SUNDAY, January 30 was a momentous day for the Donegal Harriers, as they were once again able to get out on horseback to follow hounds. It has been a long and arduous battle for the hunts of Ireland to secure insurance, with few underwriters willing to take on the challenge of accepting the risk posed by the 26 counties since Brexit removed the UK from the portfolio.
A hardworking sub-committee, of which Donegal Harrier’s Rosemary Fisher was a pivotal member, succeeded in bringing one underwriter to the table and a deal was thrashed out. The new policy, which is only available to the Ward Union Stag Hounds and to clubs affiliated to either the Irish Master Harriers Association or the Irish Master Foxhounds Association, indemnifies land owners over whose land the hunt passes. An absolutely crucial protection for the farmers, without whom the hunts could not survive.
With insurance safely in place, Robert and David Canning kindly invited the Harriers to hold their opening meet on Ballinacross Farm, Nixons Corner. Eager members gathered for the essential stirrup cup, while Rosemary, Treasa Kelly and Sean Mooney sorted the start of season paperwork.
It was great to see the young and the not so young keen to get out. Young Abbie-Rose McGeady was in flying form on her vintage chestnut, alongside her friend Amelia Bennett. Abbie mixes hunting with competing at the top level in show jumping, having jumped at the RDS last summer. Another show jumper taking a break from the rigours of the arena was Shane McCloskey, who accompanied Derry’s Zara Starkey for her first run out with the Donegals.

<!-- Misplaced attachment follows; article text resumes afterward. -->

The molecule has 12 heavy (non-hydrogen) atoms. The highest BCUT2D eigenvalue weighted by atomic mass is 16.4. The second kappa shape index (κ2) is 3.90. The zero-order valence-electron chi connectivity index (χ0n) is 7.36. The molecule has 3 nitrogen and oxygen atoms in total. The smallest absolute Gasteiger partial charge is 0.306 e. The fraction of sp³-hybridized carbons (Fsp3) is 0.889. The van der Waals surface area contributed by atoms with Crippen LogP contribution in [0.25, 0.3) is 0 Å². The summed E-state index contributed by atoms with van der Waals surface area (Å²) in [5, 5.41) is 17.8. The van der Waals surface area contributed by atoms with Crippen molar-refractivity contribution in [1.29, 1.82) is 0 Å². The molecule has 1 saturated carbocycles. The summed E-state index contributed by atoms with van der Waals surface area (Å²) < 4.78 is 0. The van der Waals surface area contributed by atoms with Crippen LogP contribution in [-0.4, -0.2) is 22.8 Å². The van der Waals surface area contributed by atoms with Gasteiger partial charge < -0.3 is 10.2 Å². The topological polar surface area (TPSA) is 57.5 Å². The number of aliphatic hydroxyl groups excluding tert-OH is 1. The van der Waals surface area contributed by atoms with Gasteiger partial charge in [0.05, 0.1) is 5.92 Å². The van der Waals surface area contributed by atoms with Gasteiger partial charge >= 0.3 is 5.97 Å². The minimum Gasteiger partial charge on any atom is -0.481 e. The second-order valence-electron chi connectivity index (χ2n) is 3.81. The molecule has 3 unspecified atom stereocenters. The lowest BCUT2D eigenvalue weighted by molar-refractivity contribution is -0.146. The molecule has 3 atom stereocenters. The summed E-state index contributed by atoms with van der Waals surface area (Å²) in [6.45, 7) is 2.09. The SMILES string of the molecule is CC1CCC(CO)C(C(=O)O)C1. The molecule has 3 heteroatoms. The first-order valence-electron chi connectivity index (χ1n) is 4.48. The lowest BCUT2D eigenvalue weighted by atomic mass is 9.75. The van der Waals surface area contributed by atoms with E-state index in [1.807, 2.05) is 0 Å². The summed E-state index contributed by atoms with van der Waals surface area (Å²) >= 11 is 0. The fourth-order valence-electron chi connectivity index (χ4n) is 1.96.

The value of the hunting field for educating both rider and horse cannot be over-emphasised. It is good for the brain, as well as the body, when tackled in a responsible way. With just a short season available this year, it is safe to say that every opportunity to cross the country will be savoured by those fortunate enough to get out.
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